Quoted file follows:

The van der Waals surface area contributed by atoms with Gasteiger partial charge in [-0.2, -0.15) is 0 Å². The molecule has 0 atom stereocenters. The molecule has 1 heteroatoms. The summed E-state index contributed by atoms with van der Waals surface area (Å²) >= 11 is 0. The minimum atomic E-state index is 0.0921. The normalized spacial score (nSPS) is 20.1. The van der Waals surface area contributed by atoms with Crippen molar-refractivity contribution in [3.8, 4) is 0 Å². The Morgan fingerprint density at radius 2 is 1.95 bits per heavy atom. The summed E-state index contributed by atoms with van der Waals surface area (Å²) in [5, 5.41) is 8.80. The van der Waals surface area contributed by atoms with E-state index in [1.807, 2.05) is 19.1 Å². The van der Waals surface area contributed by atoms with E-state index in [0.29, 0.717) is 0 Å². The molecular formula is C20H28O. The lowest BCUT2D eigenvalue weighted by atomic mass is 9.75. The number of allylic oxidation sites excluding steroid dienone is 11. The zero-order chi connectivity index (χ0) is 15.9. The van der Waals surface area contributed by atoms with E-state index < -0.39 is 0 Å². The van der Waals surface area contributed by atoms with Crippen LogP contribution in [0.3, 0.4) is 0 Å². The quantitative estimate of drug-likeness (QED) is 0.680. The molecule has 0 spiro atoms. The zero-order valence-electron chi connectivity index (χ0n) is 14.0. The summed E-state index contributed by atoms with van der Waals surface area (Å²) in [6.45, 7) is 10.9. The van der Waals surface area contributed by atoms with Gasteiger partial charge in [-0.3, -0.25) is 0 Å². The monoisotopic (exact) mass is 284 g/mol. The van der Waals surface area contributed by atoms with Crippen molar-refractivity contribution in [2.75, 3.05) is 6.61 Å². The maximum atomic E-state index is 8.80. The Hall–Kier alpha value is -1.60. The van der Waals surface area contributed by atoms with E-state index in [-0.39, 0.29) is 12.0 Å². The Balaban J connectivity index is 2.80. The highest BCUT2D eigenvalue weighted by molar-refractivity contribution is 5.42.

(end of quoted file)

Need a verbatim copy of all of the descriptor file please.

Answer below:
The van der Waals surface area contributed by atoms with Gasteiger partial charge in [-0.2, -0.15) is 0 Å². The molecule has 0 atom stereocenters. The molecule has 1 heteroatoms. The summed E-state index contributed by atoms with van der Waals surface area (Å²) >= 11 is 0. The minimum atomic E-state index is 0.0921. The normalized spacial score (nSPS) is 20.1. The van der Waals surface area contributed by atoms with Crippen molar-refractivity contribution in [3.8, 4) is 0 Å². The Morgan fingerprint density at radius 2 is 1.95 bits per heavy atom. The summed E-state index contributed by atoms with van der Waals surface area (Å²) in [5, 5.41) is 8.80. The van der Waals surface area contributed by atoms with E-state index in [1.807, 2.05) is 19.1 Å². The van der Waals surface area contributed by atoms with E-state index in [0.29, 0.717) is 0 Å². The molecular formula is C20H28O. The lowest BCUT2D eigenvalue weighted by atomic mass is 9.75. The number of allylic oxidation sites excluding steroid dienone is 11. The zero-order chi connectivity index (χ0) is 15.9. The van der Waals surface area contributed by atoms with E-state index < -0.39 is 0 Å². The van der Waals surface area contributed by atoms with Crippen LogP contribution in [0.3, 0.4) is 0 Å². The quantitative estimate of drug-likeness (QED) is 0.680. The molecule has 0 spiro atoms. The zero-order valence-electron chi connectivity index (χ0n) is 14.0. The summed E-state index contributed by atoms with van der Waals surface area (Å²) in [6.45, 7) is 10.9. The van der Waals surface area contributed by atoms with Gasteiger partial charge in [-0.3, -0.25) is 0 Å². The monoisotopic (exact) mass is 284 g/mol. The van der Waals surface area contributed by atoms with Crippen molar-refractivity contribution in [2.75, 3.05) is 6.61 Å². The maximum atomic E-state index is 8.80. The Hall–Kier alpha value is -1.60. The van der Waals surface area contributed by atoms with E-state index in [-0.39, 0.29) is 12.0 Å². The Balaban J connectivity index is 2.80. The highest BCUT2D eigenvalue weighted by molar-refractivity contribution is 5.42.